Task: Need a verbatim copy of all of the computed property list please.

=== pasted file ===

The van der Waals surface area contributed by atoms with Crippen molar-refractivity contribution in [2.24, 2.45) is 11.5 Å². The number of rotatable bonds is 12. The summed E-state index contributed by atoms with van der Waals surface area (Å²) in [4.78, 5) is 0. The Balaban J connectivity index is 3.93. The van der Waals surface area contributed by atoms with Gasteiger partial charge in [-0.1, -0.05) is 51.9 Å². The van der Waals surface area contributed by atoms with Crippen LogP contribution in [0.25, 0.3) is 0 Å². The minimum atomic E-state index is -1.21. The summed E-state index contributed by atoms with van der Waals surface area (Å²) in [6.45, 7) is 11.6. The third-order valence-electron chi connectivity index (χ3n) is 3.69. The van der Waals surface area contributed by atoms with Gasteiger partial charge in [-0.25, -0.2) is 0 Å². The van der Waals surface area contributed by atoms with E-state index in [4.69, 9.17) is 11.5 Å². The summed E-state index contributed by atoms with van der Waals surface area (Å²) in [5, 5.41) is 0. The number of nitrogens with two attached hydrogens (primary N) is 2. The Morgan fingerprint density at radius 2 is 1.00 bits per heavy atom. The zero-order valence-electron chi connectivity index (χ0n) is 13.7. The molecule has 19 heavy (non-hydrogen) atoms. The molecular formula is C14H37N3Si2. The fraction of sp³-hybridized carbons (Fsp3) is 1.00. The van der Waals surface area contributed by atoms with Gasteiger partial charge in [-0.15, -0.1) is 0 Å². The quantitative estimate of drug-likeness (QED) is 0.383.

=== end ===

The van der Waals surface area contributed by atoms with Crippen molar-refractivity contribution in [2.24, 2.45) is 11.5 Å². The number of rotatable bonds is 12. The summed E-state index contributed by atoms with van der Waals surface area (Å²) in [4.78, 5) is 0. The Balaban J connectivity index is 3.93. The van der Waals surface area contributed by atoms with Gasteiger partial charge in [-0.1, -0.05) is 51.9 Å². The van der Waals surface area contributed by atoms with Crippen LogP contribution in [0.25, 0.3) is 0 Å². The minimum atomic E-state index is -1.21. The summed E-state index contributed by atoms with van der Waals surface area (Å²) in [6.45, 7) is 11.6. The third-order valence-electron chi connectivity index (χ3n) is 3.69. The van der Waals surface area contributed by atoms with Gasteiger partial charge in [-0.25, -0.2) is 0 Å². The van der Waals surface area contributed by atoms with E-state index in [4.69, 9.17) is 11.5 Å². The summed E-state index contributed by atoms with van der Waals surface area (Å²) in [5, 5.41) is 0. The number of nitrogens with two attached hydrogens (primary N) is 2. The Morgan fingerprint density at radius 2 is 1.00 bits per heavy atom. The zero-order valence-electron chi connectivity index (χ0n) is 13.7. The molecule has 19 heavy (non-hydrogen) atoms. The molecular formula is C14H37N3Si2. The fraction of sp³-hybridized carbons (Fsp3) is 1.00. The van der Waals surface area contributed by atoms with Gasteiger partial charge in [-0.15, -0.1) is 0 Å². The quantitative estimate of drug-likeness (QED) is 0.383.